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Egads! Eggplant help...


AndyJoy
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DS(4) wanted to try a new food because of an episode of Daniel Tiger's Neighborhood (great preschool show, BTW). Neither of us has had eggplant, so we bought one this morning. What tasty preparation ideas do you have for us? I could Google but it's more fun to find out Hive favorites.

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We like to roast it with other veggies.

 

One eggplant, peeled and diced

One or two red bell peppers, seeded and sliced

One red onion, sliced

Package of fresh sliced mushrooms

 

Add all to baking dish, drizzle with olive oil, season with Kosher salt and pepper. Bake at 350 or 375 for about an hour.

 

So good.

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Slice & dip in egg wash then in bread crumbs that has some parm cheese mixed in.

Fry or bake

Eat like this

 

,,, or after cooking...

 

Put a small amount of marinara sauce in the bottom of a casserole dish, then a layer of eggplant, a little more marinara, a little mozz cheese.

Keep layering like this until you run out of eggplant.  

End with cheese on top.

Bake until bubbly. 

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Eggplant parm is probably the most kid-friendly because the eggplant is smothered in tomato sauce and cheese.  :-)

 

A couple of our favorites are Caponata (kind of a roasted eggplant salad with capers) and Baingan Bharta (an Indian eggplant curry sort of dish).

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We like to make 'pizza' with them. We are gluten free...

 

I slice them maybe 1/4-1/2 inch thick, pizza sauce, cheese, pepperoni... Throw in the oven until the cheese melts nicely. :)

 

 

What an interesting idea!  We're not big eggplant eaters, but I'd like to try new ways to make it.  Does the eggplant stay firm to where you can hold it like a slice of pizza or does it get soft enough to where you have to use a fork?

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What an interesting idea!  We're not big eggplant eaters, but I'd like to try new ways to make it.  Does the eggplant stay firm to where you can hold it like a slice of pizza or does it get soft enough to where you have to use a fork?

 

We had to use a fork. Anything smothered in cheese and pepperonis is a hit at my house!

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When trying a new ingredient, it is a good thing to try cooking it in a few different ways so you can tell whether it is the method or the ingredient you don't like. So… You should try all these recipes! :D 

 

I found a great recipe in Claudia Roden's Jewish cookbook for eggplant. I've adapted it a little but you bake thick slices in coconut milk and top with a tasty mixture of coconut, tamarind and spices.  :drool5:

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When trying a new ingredient, it is a good thing to try cooking it in a few different ways so you can tell whether it is the method or the ingredient you don't like. So… You should try all these recipes! :D

 

I found a great recipe in Claudia Roden's Jewish cookbook for eggplant. I've adapted it a little but you bake thick slices in coconut milk and top with a tasty mixture of coconut, tamarind and spices.  :drool5:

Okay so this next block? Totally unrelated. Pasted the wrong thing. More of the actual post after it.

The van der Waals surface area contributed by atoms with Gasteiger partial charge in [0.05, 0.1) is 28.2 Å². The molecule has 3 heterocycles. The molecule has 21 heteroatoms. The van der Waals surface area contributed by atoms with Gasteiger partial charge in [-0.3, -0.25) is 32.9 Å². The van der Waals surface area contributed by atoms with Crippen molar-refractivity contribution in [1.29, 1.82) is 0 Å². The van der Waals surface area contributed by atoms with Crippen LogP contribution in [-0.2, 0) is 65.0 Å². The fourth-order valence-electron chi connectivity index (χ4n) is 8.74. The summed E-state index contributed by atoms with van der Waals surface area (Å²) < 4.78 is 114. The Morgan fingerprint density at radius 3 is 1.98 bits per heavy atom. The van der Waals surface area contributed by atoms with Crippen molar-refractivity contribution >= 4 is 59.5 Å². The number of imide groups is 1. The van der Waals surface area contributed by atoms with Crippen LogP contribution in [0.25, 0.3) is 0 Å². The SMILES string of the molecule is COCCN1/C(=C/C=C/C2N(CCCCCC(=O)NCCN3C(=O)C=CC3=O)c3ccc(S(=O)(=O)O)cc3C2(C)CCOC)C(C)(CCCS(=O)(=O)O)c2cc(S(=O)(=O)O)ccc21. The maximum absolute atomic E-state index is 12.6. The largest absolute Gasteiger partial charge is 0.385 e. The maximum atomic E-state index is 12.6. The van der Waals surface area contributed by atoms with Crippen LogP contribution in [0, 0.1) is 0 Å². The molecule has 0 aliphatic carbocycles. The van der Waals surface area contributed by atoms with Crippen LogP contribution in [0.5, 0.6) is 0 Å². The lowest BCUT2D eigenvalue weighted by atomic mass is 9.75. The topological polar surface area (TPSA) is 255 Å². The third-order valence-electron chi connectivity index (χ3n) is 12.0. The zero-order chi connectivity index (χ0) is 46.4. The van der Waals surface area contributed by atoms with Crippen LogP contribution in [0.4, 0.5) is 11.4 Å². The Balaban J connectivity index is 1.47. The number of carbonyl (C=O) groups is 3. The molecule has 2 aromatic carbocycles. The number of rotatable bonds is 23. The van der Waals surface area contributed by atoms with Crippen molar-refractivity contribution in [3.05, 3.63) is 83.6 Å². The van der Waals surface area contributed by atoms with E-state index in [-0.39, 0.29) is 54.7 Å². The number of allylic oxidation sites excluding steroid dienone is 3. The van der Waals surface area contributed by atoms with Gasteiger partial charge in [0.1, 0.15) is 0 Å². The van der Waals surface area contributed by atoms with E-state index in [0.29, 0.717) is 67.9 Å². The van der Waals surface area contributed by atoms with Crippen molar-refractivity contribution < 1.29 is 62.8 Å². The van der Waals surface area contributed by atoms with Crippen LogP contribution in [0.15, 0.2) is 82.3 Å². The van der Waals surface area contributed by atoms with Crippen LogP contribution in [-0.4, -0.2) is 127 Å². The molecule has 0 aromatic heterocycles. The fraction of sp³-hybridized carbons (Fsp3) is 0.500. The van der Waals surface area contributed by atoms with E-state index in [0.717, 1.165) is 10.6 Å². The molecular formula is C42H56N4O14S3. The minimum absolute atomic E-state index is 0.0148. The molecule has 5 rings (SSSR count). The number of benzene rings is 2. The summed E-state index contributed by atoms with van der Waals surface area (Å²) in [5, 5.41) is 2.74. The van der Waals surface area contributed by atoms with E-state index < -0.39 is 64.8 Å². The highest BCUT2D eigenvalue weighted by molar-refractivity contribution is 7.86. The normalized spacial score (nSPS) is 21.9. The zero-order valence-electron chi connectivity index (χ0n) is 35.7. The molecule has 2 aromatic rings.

Rosie.  I must have this recipe.

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I use eggplant in two ways.

1. Simply dice (small pieces) and toss in to stir-fry (any cusine from chinese to italian, over rice, pasta, or beans).  This way DS who loves eggplant can't tell the difference between it and zucchini (which he hates).

Our favorite way is more work but more reward

2. I slice eggplant very thin(skin still on) and put it between layers of paper towel to "dry" for at least 4 hours but sometimes overnight in the fridge.  Then I bread it (egg dip then flour/spice dip) and fry it in canola. Add a little salt, mix up a dill sour cream dip and we're good.  We often have this with Chicken Alfredo. Okay, now I'm hungry.

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1 large chopped onion

3 tbsp oil

5 cloves garlic, crushed, 50g dried grated coconut

1 tbsp tamarind paste

1 tbsp brown sugar

1 tsp ground coriander

1/2 tsp ground cumin, pinch salt

1/2 tsp cayenne or chilli powder (a mere sneeze worth for wimps like me)

4cm grated fresh ginger

A small bunch of fresh coriander for those who can tolerate the evil herb

4 small eggplant or two large

 

Fry the onion until golden, add garlic and coconut, stir until lightly coloured and add the tamarind and brown sugar. May need a few tsp of water if using the concentrate to make a soft paste. Add the spices and the icky, stinky, revolting coriander leaves if you like that sort of thing. And there you have the filling.

 

The recipe says to cut horizontally into the eggplants without actually cutting slices off and stuff it with the paste. That might work nicely if you can buy or grow small eggplant, but the ones in our local shops are about a kilo each and take *forever* to bake. So I cut thick slices and serve the paste on top. Either way, you bake the eggplant in the oven covered with foil. The recipe says to simmer it in a pot, but you really don't want to unless you are desperate to eat this and don't have an oven.

 

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